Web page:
Posner on Patents

July 7th, 2012 at 10:32 am by David Farrar

Stuff reports:

The US judge who tossed out one of the biggest court cases in Apple’s smartphone technology battle is questioning whether should cover software or most other industries at all.

, a prolific jurist who sits on the 7th US Circuit Court of Appeals in Chicago, told Reuters this week that the technology industry’s high profits and volatility made patent litigation attractive for companies looking to wound competitors.

“It’s a constant struggle for survival,” he said in his courthouse chambers, which have a sparkling view of Monroe Harbor on Lake Michigan. “As in any jungle, the animals will use all the means at their disposal, all their teeth and claws that are permitted by the ecosystem.”

Posner, 73, was appointed as a federal appeals court judge by President Ronald Reagan in 1981 and has written dozens of books, including one about economics and intellectual property law.

Posner is arguably the most cited legal scholar on the 20th century.

Patents for software now seem to be used mainly to block innovation, rather than to protect it.

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11 Responses to “Posner on Patents”

  1. thor42 (971 comments) says:

    I agree. Copyright is more than enough protection for software. It does not need patents as well.

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  2. Mike Readman (363 comments) says:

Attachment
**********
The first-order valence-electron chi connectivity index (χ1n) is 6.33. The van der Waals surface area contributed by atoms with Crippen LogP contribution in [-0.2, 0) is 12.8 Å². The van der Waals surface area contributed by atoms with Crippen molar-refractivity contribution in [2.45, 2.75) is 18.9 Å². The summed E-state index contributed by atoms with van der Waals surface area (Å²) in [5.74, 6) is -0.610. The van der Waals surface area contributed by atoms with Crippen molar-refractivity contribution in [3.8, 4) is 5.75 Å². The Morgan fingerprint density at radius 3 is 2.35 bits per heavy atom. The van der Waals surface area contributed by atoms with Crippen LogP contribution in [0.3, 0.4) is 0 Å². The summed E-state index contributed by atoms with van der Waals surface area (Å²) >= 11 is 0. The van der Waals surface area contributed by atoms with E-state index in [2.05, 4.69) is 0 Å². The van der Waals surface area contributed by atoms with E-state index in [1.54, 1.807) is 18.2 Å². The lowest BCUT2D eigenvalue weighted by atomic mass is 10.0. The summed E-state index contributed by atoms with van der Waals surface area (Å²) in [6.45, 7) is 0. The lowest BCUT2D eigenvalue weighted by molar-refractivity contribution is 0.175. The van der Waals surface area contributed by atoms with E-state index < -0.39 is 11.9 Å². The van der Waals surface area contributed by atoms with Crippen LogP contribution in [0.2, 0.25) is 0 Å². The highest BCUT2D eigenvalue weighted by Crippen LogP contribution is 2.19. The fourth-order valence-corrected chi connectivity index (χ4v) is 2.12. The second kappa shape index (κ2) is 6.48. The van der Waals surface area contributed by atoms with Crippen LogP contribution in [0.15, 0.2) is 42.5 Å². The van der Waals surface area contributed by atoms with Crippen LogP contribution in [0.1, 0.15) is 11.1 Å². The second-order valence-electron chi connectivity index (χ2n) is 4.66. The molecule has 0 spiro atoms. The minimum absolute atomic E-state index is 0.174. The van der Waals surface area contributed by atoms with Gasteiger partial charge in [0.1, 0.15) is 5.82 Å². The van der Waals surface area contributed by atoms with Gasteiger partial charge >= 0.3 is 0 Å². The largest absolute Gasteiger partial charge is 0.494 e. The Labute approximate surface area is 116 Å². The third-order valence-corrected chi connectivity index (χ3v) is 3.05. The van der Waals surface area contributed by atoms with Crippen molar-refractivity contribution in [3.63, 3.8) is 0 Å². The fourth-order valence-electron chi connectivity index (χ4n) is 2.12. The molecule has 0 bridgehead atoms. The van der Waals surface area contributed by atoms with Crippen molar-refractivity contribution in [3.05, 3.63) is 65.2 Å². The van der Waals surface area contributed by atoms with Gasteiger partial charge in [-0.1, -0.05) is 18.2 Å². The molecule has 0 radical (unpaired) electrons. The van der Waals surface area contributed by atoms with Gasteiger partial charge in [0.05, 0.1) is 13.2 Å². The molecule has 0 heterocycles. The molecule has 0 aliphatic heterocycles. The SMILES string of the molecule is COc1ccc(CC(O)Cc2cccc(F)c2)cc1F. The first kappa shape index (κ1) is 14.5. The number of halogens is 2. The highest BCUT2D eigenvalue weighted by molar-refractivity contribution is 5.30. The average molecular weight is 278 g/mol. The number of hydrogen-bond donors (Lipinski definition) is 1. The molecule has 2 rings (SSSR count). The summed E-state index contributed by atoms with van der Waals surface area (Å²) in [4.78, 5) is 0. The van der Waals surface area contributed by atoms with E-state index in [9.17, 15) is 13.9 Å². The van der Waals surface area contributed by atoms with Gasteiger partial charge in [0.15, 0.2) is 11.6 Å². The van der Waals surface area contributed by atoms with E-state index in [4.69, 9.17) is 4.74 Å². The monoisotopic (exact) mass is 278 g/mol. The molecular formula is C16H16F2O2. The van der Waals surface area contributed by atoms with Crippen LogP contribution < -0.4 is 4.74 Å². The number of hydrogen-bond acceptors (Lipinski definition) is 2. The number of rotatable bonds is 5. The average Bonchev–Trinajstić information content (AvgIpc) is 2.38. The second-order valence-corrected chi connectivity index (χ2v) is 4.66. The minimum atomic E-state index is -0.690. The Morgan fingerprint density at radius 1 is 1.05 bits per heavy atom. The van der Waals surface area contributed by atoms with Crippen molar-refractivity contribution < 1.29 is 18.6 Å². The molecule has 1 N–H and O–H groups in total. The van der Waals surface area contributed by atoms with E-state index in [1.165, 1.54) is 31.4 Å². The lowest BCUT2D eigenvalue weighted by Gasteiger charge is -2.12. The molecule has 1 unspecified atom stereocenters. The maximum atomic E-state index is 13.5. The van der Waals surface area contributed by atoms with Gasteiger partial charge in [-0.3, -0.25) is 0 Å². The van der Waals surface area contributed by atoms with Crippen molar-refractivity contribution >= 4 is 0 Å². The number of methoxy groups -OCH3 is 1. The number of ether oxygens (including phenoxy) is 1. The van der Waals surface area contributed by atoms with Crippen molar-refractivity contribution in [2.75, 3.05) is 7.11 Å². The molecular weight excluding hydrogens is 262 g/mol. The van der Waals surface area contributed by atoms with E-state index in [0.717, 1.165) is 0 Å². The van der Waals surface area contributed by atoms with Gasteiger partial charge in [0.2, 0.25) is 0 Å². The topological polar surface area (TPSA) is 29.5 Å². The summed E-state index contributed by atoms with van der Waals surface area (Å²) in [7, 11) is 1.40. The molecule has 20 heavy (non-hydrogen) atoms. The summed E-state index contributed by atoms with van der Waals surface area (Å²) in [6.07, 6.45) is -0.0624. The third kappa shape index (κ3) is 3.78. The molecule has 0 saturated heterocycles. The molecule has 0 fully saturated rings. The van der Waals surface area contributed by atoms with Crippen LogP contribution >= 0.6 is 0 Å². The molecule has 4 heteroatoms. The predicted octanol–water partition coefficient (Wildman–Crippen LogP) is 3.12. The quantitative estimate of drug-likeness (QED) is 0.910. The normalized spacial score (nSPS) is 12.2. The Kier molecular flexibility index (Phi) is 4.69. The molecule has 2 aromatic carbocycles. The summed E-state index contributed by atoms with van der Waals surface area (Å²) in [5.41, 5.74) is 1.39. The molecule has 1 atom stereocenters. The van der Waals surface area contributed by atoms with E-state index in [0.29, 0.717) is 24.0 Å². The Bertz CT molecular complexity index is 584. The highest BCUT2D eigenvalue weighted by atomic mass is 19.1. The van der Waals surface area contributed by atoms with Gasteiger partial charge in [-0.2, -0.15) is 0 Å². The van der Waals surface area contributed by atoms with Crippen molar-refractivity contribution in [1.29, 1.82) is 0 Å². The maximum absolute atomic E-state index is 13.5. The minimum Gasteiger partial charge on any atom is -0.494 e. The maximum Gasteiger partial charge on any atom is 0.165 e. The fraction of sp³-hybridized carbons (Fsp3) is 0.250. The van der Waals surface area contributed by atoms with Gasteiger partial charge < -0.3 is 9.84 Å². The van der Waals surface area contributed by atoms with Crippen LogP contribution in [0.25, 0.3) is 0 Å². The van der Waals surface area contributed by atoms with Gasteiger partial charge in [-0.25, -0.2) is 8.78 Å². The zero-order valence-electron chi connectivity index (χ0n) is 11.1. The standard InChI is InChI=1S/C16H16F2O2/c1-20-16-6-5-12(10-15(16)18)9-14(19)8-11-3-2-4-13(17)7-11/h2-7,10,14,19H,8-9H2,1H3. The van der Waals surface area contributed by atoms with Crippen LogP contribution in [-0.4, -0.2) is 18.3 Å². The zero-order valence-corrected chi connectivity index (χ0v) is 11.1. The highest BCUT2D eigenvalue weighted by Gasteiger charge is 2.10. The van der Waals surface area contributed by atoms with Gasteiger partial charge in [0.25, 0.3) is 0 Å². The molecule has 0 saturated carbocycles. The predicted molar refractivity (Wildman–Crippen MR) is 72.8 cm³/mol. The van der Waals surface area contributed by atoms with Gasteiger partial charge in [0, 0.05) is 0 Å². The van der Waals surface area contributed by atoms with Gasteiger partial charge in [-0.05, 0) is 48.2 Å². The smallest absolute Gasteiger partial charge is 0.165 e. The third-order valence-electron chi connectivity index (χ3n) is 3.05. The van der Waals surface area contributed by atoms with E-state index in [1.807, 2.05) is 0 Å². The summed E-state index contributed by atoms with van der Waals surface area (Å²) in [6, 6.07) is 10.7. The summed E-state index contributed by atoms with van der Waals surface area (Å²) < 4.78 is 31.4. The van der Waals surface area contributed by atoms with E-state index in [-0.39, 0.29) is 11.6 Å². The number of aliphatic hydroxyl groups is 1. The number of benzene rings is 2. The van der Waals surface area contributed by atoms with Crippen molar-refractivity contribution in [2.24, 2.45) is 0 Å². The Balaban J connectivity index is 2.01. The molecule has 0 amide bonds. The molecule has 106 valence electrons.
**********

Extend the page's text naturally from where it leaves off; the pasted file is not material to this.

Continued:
Get rid of all patents, copyrights and trademarks. They’re a load of crap!

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  3. thedavincimode (6,759 comments) says:

    Interesting perspective Mike.

    Have you ever invested thousands of hours/dollars producing something that you would prefer simply wasn’t copied overnight by someone else. If you have and it was, did that inspire you to do it all over again to come up with something else?

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  4. Mike Readman (363 comments) says:

    thedavincimode,

    No.

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  5. dog_eat_dog (781 comments) says:

    thedavincimode – it depends if your thousand dollar investment is supported by a patent that isn’t worded so broadly that almost every device for the last decade would somehow infringe on it, and those who approved it didn’t ignore prior art when granting it. Unfortunately that seems to be how patents work these days.

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  6. thedavincimode (6,759 comments) says:

    DED

    If that’s what is happening then that is very silly indeed. Does it happen here?

    I would have expected that this sort of issue would be addressed in the global copyright protocol if there are overseas “offenders”, but your Comment suggests not. Would I be right in assuming that you are channelling the US in this regard?

    I think I’ll go and patent something with a door knob or a wheel on it now.

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  7. holysheet (395 comments) says:

    I can assume from his comment above, that mike is a ‘red’ man. Never owned anything in his life but wants to have every thing for free. I have numerous trademarks. These are to protect my intellectual property (my ideas) from being abused. I once had a legal battle with a much bigger company who wanted one of my trademarks. In the end I sold the rights to that TM for a 6 figure sum plus costs, and got a new name for the same product.
    So I am all for this form of protection